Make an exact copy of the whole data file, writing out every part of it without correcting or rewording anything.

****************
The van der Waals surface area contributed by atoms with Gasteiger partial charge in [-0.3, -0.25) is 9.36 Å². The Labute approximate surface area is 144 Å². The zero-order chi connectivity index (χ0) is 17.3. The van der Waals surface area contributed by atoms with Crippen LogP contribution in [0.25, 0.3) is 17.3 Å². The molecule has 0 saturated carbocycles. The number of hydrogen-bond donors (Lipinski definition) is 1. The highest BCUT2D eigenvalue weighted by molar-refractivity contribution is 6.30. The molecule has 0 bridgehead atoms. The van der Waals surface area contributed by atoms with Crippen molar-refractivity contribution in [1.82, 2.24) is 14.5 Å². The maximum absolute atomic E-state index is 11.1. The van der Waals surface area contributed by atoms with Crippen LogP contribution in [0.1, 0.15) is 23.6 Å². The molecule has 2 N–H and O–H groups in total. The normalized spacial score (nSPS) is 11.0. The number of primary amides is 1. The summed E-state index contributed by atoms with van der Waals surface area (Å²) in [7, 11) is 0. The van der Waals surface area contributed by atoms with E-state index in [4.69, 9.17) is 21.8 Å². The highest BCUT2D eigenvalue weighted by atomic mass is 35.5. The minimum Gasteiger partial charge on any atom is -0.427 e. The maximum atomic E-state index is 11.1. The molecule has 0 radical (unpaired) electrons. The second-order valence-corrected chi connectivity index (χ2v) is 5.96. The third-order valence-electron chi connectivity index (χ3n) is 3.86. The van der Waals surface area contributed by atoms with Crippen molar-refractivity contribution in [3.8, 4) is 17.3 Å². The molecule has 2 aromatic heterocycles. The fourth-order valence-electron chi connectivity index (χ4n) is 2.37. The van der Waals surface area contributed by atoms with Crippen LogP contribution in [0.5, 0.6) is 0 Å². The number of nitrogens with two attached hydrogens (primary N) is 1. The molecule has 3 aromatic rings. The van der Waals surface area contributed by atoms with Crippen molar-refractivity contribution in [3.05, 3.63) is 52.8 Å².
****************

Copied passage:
The van der Waals surface area contributed by atoms with Gasteiger partial charge in [-0.3, -0.25) is 9.36 Å². The Labute approximate surface area is 144 Å². The zero-order chi connectivity index (χ0) is 17.3. The van der Waals surface area contributed by atoms with Crippen LogP contribution in [0.25, 0.3) is 17.3 Å². The molecule has 0 saturated carbocycles. The number of hydrogen-bond donors (Lipinski definition) is 1. The highest BCUT2D eigenvalue weighted by molar-refractivity contribution is 6.30. The molecule has 0 bridgehead atoms. The van der Waals surface area contributed by atoms with Crippen molar-refractivity contribution in [1.82, 2.24) is 14.5 Å². The maximum absolute atomic E-state index is 11.1. The van der Waals surface area contributed by atoms with Crippen LogP contribution in [0.1, 0.15) is 23.6 Å². The molecule has 2 N–H and O–H groups in total. The normalized spacial score (nSPS) is 11.0. The number of primary amides is 1. The summed E-state index contributed by atoms with van der Waals surface area (Å²) in [7, 11) is 0. The van der Waals surface area contributed by atoms with E-state index in [4.69, 9.17) is 21.8 Å². The highest BCUT2D eigenvalue weighted by atomic mass is 35.5. The minimum Gasteiger partial charge on any atom is -0.427 e. The maximum atomic E-state index is 11.1. The molecule has 0 radical (unpaired) electrons. The second-order valence-corrected chi connectivity index (χ2v) is 5.96. The third-order valence-electron chi connectivity index (χ3n) is 3.86. The van der Waals surface area contributed by atoms with Crippen molar-refractivity contribution in [3.8, 4) is 17.3 Å². The molecule has 2 aromatic heterocycles. The fourth-order valence-electron chi connectivity index (χ4n) is 2.37. The van der Waals surface area contributed by atoms with Crippen LogP contribution in [0.5, 0.6) is 0 Å². The number of nitrogens with two attached hydrogens (primary N) is 1. The molecule has 3 aromatic rings. The van der Waals surface area contributed by atoms with Crippen molar-refractivity contribution in [3.05, 3.63) is 52.8 Å².